Have you ever provided your cell number to a company and it later started to call you incessantly to collect a debt of someone else. I’ve recently had that happen to me. My father was hospitalized with a stroke and I gave my cell phone number to somebody at the hospital when we were making decisions about his medical care. At no time did I authorize the hospital to have its bill collectors call me at 9:00 p.m. every night well after my father was discharged from their care.
Fortunately, the Federal Communications Commission (FCC) just clarified a 2008 ruling and stated that such debt collection activity is in violation of the TCPA. (the Telephone Consumer Protection Act). The clarification resulted from a recent appellate case Nigro v. Mercantile Adjustment Bureau where someone had sued because they were called 72 times over a nine month period of time to collect on a $67 delinquent bill. Mr. Nigro had provided his cell phone number to the company when he called to shut off the service of his deceased mother in law’s account.
Mr. Nigro lost his case at trial. But the appellate court judges reached out to the FCC for clarification. The clarification stated that prior express consent to call is deemed to be granted only if the wireless number was provided by the consumer to the creditor and that such number was provided during the transaction that resulted in the debt owed. While Mr. Nigro did provide his number to the creditor, it was not during the transaction that resulted in the debt owed. This FCC clarification will have a nationwide impact.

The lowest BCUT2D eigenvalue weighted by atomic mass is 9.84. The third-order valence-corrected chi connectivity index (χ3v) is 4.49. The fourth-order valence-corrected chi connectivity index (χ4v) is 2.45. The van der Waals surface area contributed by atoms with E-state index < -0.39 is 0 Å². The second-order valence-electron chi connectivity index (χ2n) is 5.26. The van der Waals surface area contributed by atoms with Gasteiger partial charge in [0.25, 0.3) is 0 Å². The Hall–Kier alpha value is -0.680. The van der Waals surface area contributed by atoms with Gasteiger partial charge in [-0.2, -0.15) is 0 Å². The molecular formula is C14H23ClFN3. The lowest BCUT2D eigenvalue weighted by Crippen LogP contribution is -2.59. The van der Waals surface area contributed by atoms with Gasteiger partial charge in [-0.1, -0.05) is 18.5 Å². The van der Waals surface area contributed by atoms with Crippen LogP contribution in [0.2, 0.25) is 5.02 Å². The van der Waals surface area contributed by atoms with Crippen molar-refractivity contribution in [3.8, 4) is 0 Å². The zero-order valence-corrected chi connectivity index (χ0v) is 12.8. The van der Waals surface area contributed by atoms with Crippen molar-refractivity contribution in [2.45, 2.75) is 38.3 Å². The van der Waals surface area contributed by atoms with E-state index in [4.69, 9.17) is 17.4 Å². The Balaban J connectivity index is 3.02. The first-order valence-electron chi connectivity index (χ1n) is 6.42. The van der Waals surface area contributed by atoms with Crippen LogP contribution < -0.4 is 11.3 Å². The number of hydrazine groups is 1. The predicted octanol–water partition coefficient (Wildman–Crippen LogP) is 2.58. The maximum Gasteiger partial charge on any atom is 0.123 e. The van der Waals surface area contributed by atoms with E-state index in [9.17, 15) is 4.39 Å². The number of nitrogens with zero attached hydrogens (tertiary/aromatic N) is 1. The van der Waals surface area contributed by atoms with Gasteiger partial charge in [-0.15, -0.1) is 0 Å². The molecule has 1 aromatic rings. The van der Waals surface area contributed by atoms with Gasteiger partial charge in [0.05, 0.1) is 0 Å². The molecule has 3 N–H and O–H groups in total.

Why does this matter? Well the penalties are very stiff for TCPA violations. Private attorneys can sue and the statutory damages for each call are $500 per call, $1,500 if willful. Even under the lesser standard, 20 calls amounts to $10,000. If you can prove the company acted willfully that jumps to $30,000. I once had a debt collector respond to one of my client’s letters to stop calling him because they were acting in violation of federal law. He got a letter back that stated the creditor did not have to abide by his request. Unfortunately for them, they were wrong and we sued. Their letter was Exhibit “A”. So if you can’t get a creditor to stop calling you, then count those calls, and give us a call. We do not charge you any fees or costs unless and until a recovery is made.
Please contact Christie D. Arkovich, P.A.